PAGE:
On Good Friday, I traveled to Washington, D.C., to attend the interment of a friend’s mother at Arlington National Cemetery. Cheryl and I took the rest of the weekend to hang around the National Mall. Let me tell you what we saw.
We saw thousands of our fellow Americans in every flavor you can imagine. From Americans with almost no melanin in their skin to those rich with it. Americans who had come here from every corner of the globe, many in their traditional garb. We saw dozens of interracial couples, many with their beautiful children whose faces reflected their combined heritage. We saw Americans being unfailingly kind to each other. Laughing, smiling, sharing where they were from, what they had seen, what they planned to see. We saw them volunteering to take families’ pictures for each other so entire families could be included in the shot.
We saw people stopping military personnel and thanking them for their service. We saw Americans standing at the Vietnam War memorial with tears streaming down their faces. We saw tourists at Arlington stopping and removing their hats or saluting as our funerary procession passed. We saw people poring over the words of Lincoln’s Gettysburg Address, many I suspect for the first time reading the greatest speech ever written in the English language.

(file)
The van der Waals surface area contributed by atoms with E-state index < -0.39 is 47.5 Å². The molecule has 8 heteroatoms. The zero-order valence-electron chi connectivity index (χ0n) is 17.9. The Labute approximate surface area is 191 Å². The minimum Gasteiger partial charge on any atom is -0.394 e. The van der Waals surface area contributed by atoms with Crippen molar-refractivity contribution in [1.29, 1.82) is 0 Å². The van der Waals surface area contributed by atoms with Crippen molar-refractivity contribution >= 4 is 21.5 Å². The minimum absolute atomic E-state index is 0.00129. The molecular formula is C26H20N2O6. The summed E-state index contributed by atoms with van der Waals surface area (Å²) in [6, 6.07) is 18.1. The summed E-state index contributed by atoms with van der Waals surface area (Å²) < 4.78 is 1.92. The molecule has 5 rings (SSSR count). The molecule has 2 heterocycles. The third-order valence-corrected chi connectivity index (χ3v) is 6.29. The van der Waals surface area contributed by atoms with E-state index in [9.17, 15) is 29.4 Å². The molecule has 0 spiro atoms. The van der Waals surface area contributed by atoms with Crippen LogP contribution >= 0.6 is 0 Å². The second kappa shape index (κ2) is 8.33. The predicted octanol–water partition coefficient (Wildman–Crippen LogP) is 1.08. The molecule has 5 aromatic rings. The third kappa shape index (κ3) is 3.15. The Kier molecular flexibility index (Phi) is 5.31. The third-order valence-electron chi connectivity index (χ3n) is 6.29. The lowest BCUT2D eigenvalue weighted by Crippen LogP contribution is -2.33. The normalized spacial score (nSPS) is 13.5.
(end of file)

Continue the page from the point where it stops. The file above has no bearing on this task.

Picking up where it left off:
What we did not see was the toxic polarization that the media constantly tells us is tearing our country apart. We saw almost no hats or t-shirts with political slogans. There were no protests. There was no one arguing or yelling at each other. All we saw were thousands of our fellow Americans basking in the pride of their remarkable country and its history.
Our visit to the National Mall once again reminded me of the fundamental goodness and decency of the American people. We allow ourselves to be seduced in doubting this truism by a media fixated on showing us the relatively rare examples of Americans who are not good and decent. I wish all of us could remember that, as Hans Rosling said in his book “Factfullness,” what we read and see in the media is “filtered through the mass media [executives], which love nonrepresentative, extraordinary events and shuns normality.”
It also once again underscored to me how unworthy our current government is of the extraordinary people it is supposed to represent. Unfortunately, we have allowed it to become the captive of two corrupt, power-mad political parties, which are attempting to wreck our constitutional order and allow extremist minorities to rule. A danger about which almost every Founder warned us.
Dramatic reenactments of the Japanese attack on Pearl Harbor have attributed a quote to Japanese Admiral Yamamoto on the victory: “I fear we have awakened a sleeping giant and filled him with a terrible resolve.”* The American people are long-suffering, and most are disinclined to actively participate in politics. But at some point, the two incumbent parties are going to exhaust the American people’s patience and find that they have awakened a giant filled with a terrible resolve.
*There is no historical record that Yamamoto actually spoke these words, but historians have found several quotes to this effect in his diaries.